Even if you have no musical abilities, your iPhone gives you the tools to create lush, multi-layered tracks in an instant, thanks to the proliferation of simple, speedy interfaces that require neither practice nor patience. Crossfader might be the best representation of this fact to date. With a brilliant concept that uses the iPhone's accelerometer to mix and mash popular tunes, the app won't teach you how to be a world-class DJ, but it will get your next party started quickly.
For such a relatively compact game, developer Ice-Pick Lodge’s Knock-Knock is often unwieldy, mixing and matching elements from survival horror, point-and-click adventure, and 2D side-scrolling games with a bizarre, metaphor-heavy narrative about mental health. The results are scary enough, but Knock-Knock suffers from a lack of clarity and focus.
If there's one thing that we’d change about iOS, it’s the keyboard. Back in 2007, we may have marveled at its flexible design, but today it feels antiquated—especially when compared to some of the alternative models we’ve tried. Unlike Fleksy or SwitfKey, Jot doesn't offer a new way to type; rather, it focuses more on text selection, sidestepping Apple's somewhat stale tap-and-hold method for a clever cursor-based concept, which dramatically improves upon the way we cut, copy, and paste.
Block Fortress: War tries valiantly to narrow the focus of its stellar, open-ended base building and first-person tower defense predecessor, but it misfires repeatedly and never quite lives up to its potential. Foursaken Media once again tackles a Minecraft-esque universe of war-torn block races, this time constructing a campaign around relatively linear battles wherein you have partial command of a hero and his minions, plus full control over the placement of defensive blocks, turrets, and bombs.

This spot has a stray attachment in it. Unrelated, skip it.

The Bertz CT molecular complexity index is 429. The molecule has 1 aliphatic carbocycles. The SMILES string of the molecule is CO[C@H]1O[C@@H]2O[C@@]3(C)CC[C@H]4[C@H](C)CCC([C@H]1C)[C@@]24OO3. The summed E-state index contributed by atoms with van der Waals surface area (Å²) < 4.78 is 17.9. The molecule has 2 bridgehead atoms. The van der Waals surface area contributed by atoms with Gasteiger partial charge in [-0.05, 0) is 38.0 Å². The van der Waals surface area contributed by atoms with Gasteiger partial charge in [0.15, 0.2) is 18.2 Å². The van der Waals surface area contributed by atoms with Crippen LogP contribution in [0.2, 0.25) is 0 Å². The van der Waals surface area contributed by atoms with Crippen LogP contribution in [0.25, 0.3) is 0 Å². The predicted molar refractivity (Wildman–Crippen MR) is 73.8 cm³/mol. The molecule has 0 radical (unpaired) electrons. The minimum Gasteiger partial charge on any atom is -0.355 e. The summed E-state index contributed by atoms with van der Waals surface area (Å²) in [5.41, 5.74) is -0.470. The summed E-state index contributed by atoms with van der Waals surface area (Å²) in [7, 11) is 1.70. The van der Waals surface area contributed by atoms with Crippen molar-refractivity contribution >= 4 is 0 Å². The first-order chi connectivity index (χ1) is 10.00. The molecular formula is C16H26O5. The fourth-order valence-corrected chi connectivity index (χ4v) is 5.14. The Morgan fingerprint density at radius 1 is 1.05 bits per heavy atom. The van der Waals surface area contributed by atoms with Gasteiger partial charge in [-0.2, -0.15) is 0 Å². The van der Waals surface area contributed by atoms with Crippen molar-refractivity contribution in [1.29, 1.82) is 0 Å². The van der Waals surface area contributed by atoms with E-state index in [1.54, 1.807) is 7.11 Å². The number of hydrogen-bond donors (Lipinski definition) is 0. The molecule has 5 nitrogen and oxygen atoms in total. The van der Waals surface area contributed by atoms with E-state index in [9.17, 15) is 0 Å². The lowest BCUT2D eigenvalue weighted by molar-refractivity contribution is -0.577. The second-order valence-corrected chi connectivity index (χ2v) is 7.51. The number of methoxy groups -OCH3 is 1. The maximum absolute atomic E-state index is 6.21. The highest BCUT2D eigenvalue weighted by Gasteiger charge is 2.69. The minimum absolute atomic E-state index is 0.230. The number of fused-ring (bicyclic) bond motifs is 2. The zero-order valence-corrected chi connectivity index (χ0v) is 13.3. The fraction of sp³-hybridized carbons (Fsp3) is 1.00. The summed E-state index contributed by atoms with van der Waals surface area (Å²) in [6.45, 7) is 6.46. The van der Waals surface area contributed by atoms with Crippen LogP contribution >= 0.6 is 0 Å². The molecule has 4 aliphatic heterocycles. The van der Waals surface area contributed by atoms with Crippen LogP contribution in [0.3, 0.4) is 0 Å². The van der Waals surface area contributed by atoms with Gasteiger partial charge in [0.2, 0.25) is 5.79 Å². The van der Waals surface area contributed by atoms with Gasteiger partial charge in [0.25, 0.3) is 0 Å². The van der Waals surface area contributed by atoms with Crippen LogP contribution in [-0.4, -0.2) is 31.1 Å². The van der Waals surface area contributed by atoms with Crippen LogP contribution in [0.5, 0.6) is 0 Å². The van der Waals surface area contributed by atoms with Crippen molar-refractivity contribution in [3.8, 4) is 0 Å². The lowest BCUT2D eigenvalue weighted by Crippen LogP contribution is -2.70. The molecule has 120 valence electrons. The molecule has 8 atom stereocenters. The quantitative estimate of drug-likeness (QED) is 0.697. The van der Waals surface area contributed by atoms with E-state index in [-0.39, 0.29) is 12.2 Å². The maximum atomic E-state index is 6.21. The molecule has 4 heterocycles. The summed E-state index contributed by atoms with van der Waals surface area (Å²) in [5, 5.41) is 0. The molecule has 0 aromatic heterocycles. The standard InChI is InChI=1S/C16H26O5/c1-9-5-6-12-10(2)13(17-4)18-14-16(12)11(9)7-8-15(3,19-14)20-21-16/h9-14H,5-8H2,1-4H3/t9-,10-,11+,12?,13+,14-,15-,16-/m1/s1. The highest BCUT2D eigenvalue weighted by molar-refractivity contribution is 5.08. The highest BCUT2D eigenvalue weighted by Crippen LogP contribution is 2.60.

If you’ve ever fancied creating fine art—worthy of hanging on the wall alongside greats like Picasso or Van Gogh—on your iOS device, Brushstroke lets you quickly realize that dream in only a few taps. The universal app makes it delightfully easy to create a frame-worthy piece of art using the built-in camera or existing device photos. Once imported, the app walks you through five key stages: Paint, color, canvas texture, image settings, and sign, which lets the mobile artiste put a digital signature onto each work of art.
If you're an intergalactic space miner by trade, there are worse fates than getting stranded on a giant red planet rich with subterranean minerals, danger, and excitement. With nowhere to go but deeper and deeper beneath the planet's surface, Mines of Mars teases you along into its Metroid-style adventure by putting up subtle barriers and giving you a means to overcome them: mining. The balance between gathering, crafting, and exploring is well tuned to draw you in, even if other aspects of navigating the planetscape feel weak by comparison.
Without question, LEGO Legends of Chima Online is geared towards younger gamers. It is, after all, based on a toy line and a CG-animated TV show on Cartoon Network. But don’t write it off just yet — this is a massively multiplayer online action-RPG in which a driving motivation is to collect loot. In many ways, Legends of Chima Online is like a simplified Diablo, and that’s why it can work for older gamers, too.
As our iPhones have matured, so have our apps. What used to be a sea of simple utilities with very mobile mindsets has evolved into a rich landscape of powerful tools, which continue to amaze us with what can be accomplished on a 4-inch screen. Zippy is the sort of app that shows us just how far our devices have come. As a basic to-do manager, it does its job well enough for a recommendation, but developer Amit Wadhawan embraces the power and modernism of iOS 7 to pump a little pizzazz into the stale concept and put it over the top.
MLB.com At Bat was so ahead of its time, it felt as fresh during the 2013 World Series as it did upon launching in 2008, despite little more than a series of relatively minor updates between earlier versions. Still, Major League Baseball used the offseason to give the pro sports-leading formula its first major update. But while it brings a slew of visual changes that freshen things up for iOS 7, the overhaul is mostly cosmetic in nature, leaving a somewhat streamlined experience that doesn’t quite deliver the home run we hoped for.
Shattering a pane of glass can bring a moment of sheer joy — or abject terror, depending on intentions — but the resulting expense and hassle rarely balance out the fun. Smash Hit provides a remarkably vivid simulation of splintering glass, letting you toss metal balls at shiny digital sheets and watch the shards fly, but it’s not a gimmick app. That sensation instead forms the core of an entertaining and smartly balanced survival game, wherein precise timing and aiming let you continue crashing ahead through the colorful levels.